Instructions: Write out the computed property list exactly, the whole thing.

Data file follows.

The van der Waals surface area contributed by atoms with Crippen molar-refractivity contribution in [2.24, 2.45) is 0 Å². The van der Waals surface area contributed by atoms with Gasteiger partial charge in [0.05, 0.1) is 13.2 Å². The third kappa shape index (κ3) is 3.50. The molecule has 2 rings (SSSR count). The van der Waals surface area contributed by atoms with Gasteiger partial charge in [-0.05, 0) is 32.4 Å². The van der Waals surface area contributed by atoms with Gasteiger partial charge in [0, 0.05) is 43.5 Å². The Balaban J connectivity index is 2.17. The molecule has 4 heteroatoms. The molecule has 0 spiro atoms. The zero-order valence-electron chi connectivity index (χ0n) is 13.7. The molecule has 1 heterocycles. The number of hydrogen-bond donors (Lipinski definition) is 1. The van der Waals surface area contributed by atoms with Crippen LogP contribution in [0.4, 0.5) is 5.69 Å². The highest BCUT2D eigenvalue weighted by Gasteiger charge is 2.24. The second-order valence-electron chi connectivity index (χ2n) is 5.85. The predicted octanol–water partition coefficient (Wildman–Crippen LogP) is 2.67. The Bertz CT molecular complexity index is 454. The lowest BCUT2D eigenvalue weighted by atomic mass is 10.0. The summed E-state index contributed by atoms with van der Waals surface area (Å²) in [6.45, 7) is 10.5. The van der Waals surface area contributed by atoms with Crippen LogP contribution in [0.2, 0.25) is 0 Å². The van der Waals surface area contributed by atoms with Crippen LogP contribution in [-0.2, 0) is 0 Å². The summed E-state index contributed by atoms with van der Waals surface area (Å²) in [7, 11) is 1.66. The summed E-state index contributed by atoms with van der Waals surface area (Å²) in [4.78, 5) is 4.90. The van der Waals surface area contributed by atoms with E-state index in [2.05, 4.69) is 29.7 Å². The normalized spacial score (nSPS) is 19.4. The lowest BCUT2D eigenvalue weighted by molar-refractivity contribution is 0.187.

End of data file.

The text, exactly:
The van der Waals surface area contributed by atoms with Crippen molar-refractivity contribution in [2.24, 2.45) is 0 Å². The van der Waals surface area contributed by atoms with Gasteiger partial charge in [0.05, 0.1) is 13.2 Å². The third kappa shape index (κ3) is 3.50. The molecule has 2 rings (SSSR count). The van der Waals surface area contributed by atoms with Gasteiger partial charge in [-0.05, 0) is 32.4 Å². The van der Waals surface area contributed by atoms with Gasteiger partial charge in [0, 0.05) is 43.5 Å². The Balaban J connectivity index is 2.17. The molecule has 4 heteroatoms. The molecule has 0 spiro atoms. The zero-order valence-electron chi connectivity index (χ0n) is 13.7. The molecule has 1 heterocycles. The number of hydrogen-bond donors (Lipinski definition) is 1. The van der Waals surface area contributed by atoms with Crippen LogP contribution in [0.4, 0.5) is 5.69 Å². The highest BCUT2D eigenvalue weighted by Gasteiger charge is 2.24. The second-order valence-electron chi connectivity index (χ2n) is 5.85. The predicted octanol–water partition coefficient (Wildman–Crippen LogP) is 2.67. The Bertz CT molecular complexity index is 454. The lowest BCUT2D eigenvalue weighted by atomic mass is 10.0. The summed E-state index contributed by atoms with van der Waals surface area (Å²) in [6.45, 7) is 10.5. The van der Waals surface area contributed by atoms with Crippen LogP contribution in [0.2, 0.25) is 0 Å². The van der Waals surface area contributed by atoms with Crippen LogP contribution in [-0.2, 0) is 0 Å². The summed E-state index contributed by atoms with van der Waals surface area (Å²) in [7, 11) is 1.66. The summed E-state index contributed by atoms with van der Waals surface area (Å²) in [4.78, 5) is 4.90. The van der Waals surface area contributed by atoms with E-state index in [2.05, 4.69) is 29.7 Å². The normalized spacial score (nSPS) is 19.4. The lowest BCUT2D eigenvalue weighted by molar-refractivity contribution is 0.187.